You DH needs to stop start standing up to her.

If he won't do it now for himself and for letting you all down, what makes you think he'll stand up for you when DSD kicks off in response? What makes you think he won't side with her because he's so weak with her? Then everything messes up your end and DSD ends up satisfied that she's the victim.

Your DH needs to get clued up so you are both on the same page.

FreudiansSlipper Mon 29-Dec-14 23:19:05

maybe mention it next time you see her, she could just be thoughtless

but you can not fix their relationship maybe their is unresolved issues between them

MuttonCadet Mon 29-Dec-14 23:19:27

Don't send anything, leave it to DH if he wants to.

newyearsresolutionsnotforme Mon 29-Dec-14 23:21:07

Have you told your DH how you feel? Especially about this?

WorraLiberty Mon 29-Dec-14 23:21:36

Your DH chose not to send the texts he drafted, so you should respect that and leave it.

I understand how annoyed you must be, but this sounds a lot deeper and there might be resentment/history that's causing her indifference to him.

It's best left to them.

WhyYouGottaBeSoRude Mon 29-Dec-14 23:22:01

WIBU to send a stinging text to DSD saying exactly what I think

For whose benefit would that be other than to vent your own temper?

Discussing the matter calmly like adults could improve the situation, yes. But sending a deliberately nasty text message is not that and will only serve to anger both DH and DSD and damage relations between you and her and possibly her father and her. That is not conducive to improving how she treats him. Is it?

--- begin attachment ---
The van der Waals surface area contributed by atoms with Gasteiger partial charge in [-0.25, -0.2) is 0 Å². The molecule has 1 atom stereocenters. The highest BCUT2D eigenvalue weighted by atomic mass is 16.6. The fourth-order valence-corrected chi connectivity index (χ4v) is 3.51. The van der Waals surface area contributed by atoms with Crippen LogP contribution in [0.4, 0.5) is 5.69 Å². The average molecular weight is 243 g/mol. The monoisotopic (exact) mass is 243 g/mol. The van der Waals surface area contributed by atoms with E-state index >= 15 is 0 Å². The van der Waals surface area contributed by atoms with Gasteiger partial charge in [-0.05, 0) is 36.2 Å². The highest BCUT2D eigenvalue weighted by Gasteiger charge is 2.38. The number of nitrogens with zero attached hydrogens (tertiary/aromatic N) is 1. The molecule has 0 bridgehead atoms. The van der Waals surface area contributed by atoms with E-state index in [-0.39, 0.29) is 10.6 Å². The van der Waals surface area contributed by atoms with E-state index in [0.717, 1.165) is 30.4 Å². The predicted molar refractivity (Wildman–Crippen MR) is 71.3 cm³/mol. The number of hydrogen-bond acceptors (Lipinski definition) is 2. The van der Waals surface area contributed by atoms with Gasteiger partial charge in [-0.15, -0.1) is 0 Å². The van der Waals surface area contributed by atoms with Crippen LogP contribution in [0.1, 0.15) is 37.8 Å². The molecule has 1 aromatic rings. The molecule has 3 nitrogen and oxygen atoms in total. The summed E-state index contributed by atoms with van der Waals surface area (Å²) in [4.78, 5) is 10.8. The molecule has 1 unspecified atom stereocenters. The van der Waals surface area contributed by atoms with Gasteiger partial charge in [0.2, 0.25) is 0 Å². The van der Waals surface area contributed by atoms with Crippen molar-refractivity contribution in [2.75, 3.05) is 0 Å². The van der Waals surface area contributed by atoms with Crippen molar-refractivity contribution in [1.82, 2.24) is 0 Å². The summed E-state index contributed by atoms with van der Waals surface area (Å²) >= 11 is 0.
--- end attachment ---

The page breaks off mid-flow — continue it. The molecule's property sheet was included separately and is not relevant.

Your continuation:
TheSoulCakeDuck Mon 29-Dec-14 23:24:07

Yes DH knows I'm annoyed (one of those whispered conversations in the hall), I'm annoyed about the sheer rudeness but I'm so upset for him as he has effectively played second (or even no) fiddle to a minor friend

2015 Mon 29-Dec-14 23:25:44

I agree that you need to leave it completely to your DH. It's sad.

TheSoulCakeDuck Mon 29-Dec-14 23:27:07

Yes I know you are all right of course and I won't send anything and grit my teeth.

I think DSS might actually (unbidden) be fab here as he wasn't impressed either and saw the effect it had on his dad and might just intervene with his sister. But I won't encourage him to do so

Loopylala7 Mon 29-Dec-14 23:29:24

YANBU to think this BUT it is not your place to say it I'm afraid.

Fedupofplaystation Mon 29-Dec-14 23:31:46

DH should say something face to face.

Out of interest, how long have you been with DH? My Dad's wife would probably say that he has a reasonable relationship with me but that I sometimes treat him badly/ don't make an effort. My relationship with my father as an adult, is a reflection of what a twat he was when I was growing up. We've never discussed this and I am civil and so my Dad's wife probably thinks he was a doting Dad and I am just rude. Do you really know the ins and outs of their relationship?

On the other hand, in this case your DSD was particularly rude.

AlleyCat11 Mon 29-Dec-14 23:31:47

Just don't invite her again. And see what happens next...

wheresthelight Mon 29-Dec-14 23:32:12